Reaction swift to possible Religious Freedom bill in North Carolina

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North Carolina is considering a similar bill to a new law in Indiana that has sparked outrage around the country.

North Carolina is considering a similar bill to a new law in Indiana that has sparked outrage around the country.

In North Carolina, the Religious Freedom Restoration Act would let people and companies pick and choose who they want to do business with based on their religious beliefs. Critics say that could allow employers to discriminate against just about anyone they don't like.

"Especially here with our legislation," said Chris Sgro with Equality NC, "it doesn't even include any qualifier that it has to be a 'substantial burden' on your religious freedom. So it really allows anybody to espouse their personal opinion that can be discriminatory and couch it as religion."

"I think what you're seeing across the country," Sgro continued, "is an extremist minority backlash against marriage equality rulings that happened last year."

But another backlash has been focused on Indiana after Republican Gov. Mike Pence signed a similar bill into law last week.

"What you've seen in Indiana is that there are terrible unintended consequences that the business community is furious at," Sgro said.

What are those consequences -- a wave of criticism from across the country and spectrum and the threat of boycotts from large companies, cities, and other states.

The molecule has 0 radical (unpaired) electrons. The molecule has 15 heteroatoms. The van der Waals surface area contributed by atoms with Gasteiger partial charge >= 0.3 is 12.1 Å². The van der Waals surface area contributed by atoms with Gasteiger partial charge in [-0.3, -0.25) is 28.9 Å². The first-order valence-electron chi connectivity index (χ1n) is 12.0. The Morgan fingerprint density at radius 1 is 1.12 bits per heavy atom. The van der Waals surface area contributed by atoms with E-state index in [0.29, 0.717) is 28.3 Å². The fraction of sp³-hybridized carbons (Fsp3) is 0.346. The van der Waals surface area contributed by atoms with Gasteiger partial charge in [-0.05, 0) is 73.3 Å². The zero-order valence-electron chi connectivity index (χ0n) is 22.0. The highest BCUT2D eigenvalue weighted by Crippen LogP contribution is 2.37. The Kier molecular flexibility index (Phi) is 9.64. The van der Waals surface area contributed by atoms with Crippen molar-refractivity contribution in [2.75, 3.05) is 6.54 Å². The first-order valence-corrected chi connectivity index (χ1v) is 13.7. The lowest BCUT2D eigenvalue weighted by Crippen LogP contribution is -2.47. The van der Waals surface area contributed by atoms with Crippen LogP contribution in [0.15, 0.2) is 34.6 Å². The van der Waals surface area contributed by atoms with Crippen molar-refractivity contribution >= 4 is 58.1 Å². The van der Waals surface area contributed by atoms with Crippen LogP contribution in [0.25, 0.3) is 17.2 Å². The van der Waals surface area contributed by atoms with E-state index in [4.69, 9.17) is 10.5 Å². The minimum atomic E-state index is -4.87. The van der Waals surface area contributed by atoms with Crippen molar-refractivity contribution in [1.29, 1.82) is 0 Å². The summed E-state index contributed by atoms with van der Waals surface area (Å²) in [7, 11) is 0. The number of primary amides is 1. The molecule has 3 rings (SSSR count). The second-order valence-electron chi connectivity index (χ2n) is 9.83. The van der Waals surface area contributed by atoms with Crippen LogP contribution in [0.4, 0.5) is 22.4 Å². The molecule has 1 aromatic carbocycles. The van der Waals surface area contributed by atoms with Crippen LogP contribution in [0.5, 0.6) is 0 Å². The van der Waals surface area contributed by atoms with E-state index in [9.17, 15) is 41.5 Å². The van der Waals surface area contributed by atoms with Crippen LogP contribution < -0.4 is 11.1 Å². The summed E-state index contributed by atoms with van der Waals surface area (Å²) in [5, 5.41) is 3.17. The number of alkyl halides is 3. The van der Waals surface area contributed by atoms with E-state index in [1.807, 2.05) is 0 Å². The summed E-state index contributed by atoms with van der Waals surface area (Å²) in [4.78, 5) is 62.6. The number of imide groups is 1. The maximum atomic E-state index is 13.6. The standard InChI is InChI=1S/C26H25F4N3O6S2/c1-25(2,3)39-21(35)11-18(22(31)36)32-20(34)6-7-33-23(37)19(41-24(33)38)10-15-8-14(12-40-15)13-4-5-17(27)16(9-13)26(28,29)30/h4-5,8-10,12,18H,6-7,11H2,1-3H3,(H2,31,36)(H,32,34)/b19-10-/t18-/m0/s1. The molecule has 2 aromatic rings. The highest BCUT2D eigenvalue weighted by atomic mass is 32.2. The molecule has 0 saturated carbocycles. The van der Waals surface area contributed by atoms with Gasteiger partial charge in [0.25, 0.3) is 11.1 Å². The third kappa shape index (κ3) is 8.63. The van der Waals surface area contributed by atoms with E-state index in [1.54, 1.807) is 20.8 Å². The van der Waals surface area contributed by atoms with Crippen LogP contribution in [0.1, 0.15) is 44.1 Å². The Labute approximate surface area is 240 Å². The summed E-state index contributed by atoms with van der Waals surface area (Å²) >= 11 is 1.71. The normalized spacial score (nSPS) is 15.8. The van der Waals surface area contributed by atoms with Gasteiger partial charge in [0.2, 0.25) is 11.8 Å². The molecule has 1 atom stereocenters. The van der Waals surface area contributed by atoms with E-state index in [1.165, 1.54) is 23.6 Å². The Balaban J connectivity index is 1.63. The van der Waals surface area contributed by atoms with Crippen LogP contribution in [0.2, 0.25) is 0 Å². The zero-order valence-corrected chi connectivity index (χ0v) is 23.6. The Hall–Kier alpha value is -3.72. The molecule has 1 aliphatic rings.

With just days to go before the Final Four basketball tournament kicks off, Duke University put out this statement today: "Duke University stands alongside the LGBT community in seeking a more equal world and we deplore any effort to legislate bias and discrimination. We share the NCAA's concern about the potential impact of the new law, and will be vigilant to ensure that our student-athletes, supporters, and indeed all citizens and visitors are treated fairly and with respect."

Indiana home teams including the Pacers and the Fever and the NCAA are also expressing concerns over fallout from the new law, as are companies including Apple and Angie's list.

Among those threatening to stop doing business with Indiana because of its new law are major cities like Seattle and San Francisco and even the state of Connecticut.

The debate in Indiana also prompted questions from North Carolina's top elected officials.

Republican Sen. Richard Burr told ABC11: "Nobody in America should be discriminated against. Everybody in America has a right to do and to act in business how they feel or are led to do but that can't include discrimination of any American."

Governor Pat McCrory asked a Charlotte talk show host this morning, "What is the problem they're trying to solve? I haven't seen it up to this point in time."

However, one of the chief architects of North Carolina's new bill, Rep. Paul Stam from Apex, is standing by the legislation. Stam denies that there would be any negative economic fallout.
Sgro says Indiana's experience suggests otherwise.

"I think that when Apple and Yelp and Angie's List and Eli Lilly and Uber and all these companies that are national but often have significant investments in the state of North Carolina say 'Hey, this is going to cause us real business harm, aside from whether it's right or wrong, this is bad business policy, people from both sides are going to stand up and listen."

Read Rep. Stam's bill here.

Watch our entire interview with Rep. Paul Stam here:
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